VOLUME LVI- Number 2

Alexia Fitz

Abstract: Since the rapid development of nuclear weapons in the 1940s, many international laws have been put in place to combat these dangerous weapons. Many treaties created by the international community seek to limit the use, stockpiling, threat of use, production, and sharing of nuclear weapons, including the Treaty of Non-Proliferation of Nuclear Weapons (NPT) and the Treaty on the Prohibition of Nuclear Weapons (TPNW). State compliance is crucial for international security regarding the success of nuclear treaties. Some assumed that because of the destructive nature of nuclear weapons, states are interested in ratifying and complying with treaties that work to eliminate these weapons. However, as time has progressed, states have been less willing to be a party to nuclear treaties as seen with the lack of state support for TPNW. Similarly, members of the international community fear that state compliance could decrease and lead to the possible use of nuclear weapons. This project asks, what is preventing progress on eliminating nuclear weapons? This research argues that the existence of an alliance dilemma interferes with state compliance related to nuclear treaties. Despite the fact that these treaties and alliances are established to increase state security, alliances actually increase the possible scenarios for and chances of nuclear warfare. This result occurs because nuclear alliances bring nuclear states and non-nuclear states together under one umbrella, meaning that these weapons could be engaged as a result of conflict between states that do not possess nuclear infrastructure themselves. This argument creates a new way of examining the success of nuclear treaties beyond simply looking at compliance by nuclear states.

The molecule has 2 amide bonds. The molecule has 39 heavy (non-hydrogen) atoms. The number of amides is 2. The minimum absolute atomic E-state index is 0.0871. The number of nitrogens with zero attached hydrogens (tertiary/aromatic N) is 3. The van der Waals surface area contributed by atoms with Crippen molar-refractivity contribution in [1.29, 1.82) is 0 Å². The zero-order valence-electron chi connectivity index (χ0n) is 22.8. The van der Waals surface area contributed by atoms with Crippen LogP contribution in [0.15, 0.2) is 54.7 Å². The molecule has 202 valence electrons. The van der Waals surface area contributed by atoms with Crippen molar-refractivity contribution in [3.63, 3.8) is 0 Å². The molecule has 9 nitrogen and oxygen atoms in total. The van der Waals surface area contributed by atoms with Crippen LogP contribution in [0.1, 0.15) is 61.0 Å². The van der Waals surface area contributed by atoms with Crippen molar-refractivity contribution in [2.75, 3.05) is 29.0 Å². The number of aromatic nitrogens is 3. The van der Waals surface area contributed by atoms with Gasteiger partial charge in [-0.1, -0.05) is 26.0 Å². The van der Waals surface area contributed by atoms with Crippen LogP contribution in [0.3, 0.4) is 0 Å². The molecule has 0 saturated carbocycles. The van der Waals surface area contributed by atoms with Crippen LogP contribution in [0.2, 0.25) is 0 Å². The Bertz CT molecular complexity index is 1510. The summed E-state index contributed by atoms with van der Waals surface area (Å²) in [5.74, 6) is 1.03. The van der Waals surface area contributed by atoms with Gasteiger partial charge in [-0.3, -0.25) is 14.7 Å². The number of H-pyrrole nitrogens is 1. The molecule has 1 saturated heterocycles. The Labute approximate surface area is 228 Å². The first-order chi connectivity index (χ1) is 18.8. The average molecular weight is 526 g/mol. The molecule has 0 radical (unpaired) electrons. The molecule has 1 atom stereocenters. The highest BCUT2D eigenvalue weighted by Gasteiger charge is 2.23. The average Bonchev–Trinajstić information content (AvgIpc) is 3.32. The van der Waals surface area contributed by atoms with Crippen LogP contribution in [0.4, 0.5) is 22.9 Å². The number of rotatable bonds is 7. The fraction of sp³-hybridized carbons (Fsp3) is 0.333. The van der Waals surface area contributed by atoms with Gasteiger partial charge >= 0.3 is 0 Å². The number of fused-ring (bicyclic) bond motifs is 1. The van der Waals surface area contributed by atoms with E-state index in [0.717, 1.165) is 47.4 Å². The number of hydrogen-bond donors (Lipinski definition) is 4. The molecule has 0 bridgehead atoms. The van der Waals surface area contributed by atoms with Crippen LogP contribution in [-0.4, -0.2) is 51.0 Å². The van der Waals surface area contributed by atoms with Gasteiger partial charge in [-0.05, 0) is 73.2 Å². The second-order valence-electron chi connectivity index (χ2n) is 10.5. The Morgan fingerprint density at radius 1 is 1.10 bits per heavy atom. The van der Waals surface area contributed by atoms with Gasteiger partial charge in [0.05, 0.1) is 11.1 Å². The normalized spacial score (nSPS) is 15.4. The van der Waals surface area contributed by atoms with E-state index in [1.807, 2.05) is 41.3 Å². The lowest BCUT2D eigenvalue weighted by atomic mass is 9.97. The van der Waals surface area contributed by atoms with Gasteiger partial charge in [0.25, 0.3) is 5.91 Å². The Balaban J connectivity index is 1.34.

Keywords: Nuclear Weapons, Proliferation, Alliances, State Compliance

About the Author: Alexia Fitz is a senior at Towson University double majoring in Political Science and International Studies with a minor in Human Rights and History. She plans to attend George Washington University in the fall for a Master’s in Security Policy Studies with a concentration in U.S. National Security.

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